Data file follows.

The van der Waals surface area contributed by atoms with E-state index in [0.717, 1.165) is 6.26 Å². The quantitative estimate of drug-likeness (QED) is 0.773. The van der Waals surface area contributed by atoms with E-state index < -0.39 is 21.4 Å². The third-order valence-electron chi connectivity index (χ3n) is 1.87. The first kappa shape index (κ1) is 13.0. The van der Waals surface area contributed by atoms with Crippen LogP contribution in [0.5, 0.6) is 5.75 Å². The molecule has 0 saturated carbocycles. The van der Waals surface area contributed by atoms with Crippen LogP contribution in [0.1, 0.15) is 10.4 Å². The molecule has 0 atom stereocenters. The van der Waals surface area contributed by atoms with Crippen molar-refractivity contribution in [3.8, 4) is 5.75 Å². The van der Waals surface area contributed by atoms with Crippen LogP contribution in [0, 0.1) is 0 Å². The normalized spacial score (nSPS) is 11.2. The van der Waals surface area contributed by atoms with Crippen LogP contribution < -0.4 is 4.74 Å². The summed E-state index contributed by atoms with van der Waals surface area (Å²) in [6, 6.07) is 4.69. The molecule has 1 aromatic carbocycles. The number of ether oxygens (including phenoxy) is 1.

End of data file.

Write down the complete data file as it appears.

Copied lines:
The van der Waals surface area contributed by atoms with E-state index in [0.717, 1.165) is 6.26 Å². The quantitative estimate of drug-likeness (QED) is 0.773. The van der Waals surface area contributed by atoms with E-state index < -0.39 is 21.4 Å². The third-order valence-electron chi connectivity index (χ3n) is 1.87. The first kappa shape index (κ1) is 13.0. The van der Waals surface area contributed by atoms with Crippen LogP contribution in [0.5, 0.6) is 5.75 Å². The molecule has 0 saturated carbocycles. The van der Waals surface area contributed by atoms with Crippen LogP contribution in [0.1, 0.15) is 10.4 Å². The molecule has 0 atom stereocenters. The van der Waals surface area contributed by atoms with Crippen molar-refractivity contribution in [3.8, 4) is 5.75 Å². The van der Waals surface area contributed by atoms with Crippen LogP contribution in [0, 0.1) is 0 Å². The normalized spacial score (nSPS) is 11.2. The van der Waals surface area contributed by atoms with Crippen LogP contribution < -0.4 is 4.74 Å². The summed E-state index contributed by atoms with van der Waals surface area (Å²) in [6, 6.07) is 4.69. The molecule has 1 aromatic carbocycles. The number of ether oxygens (including phenoxy) is 1.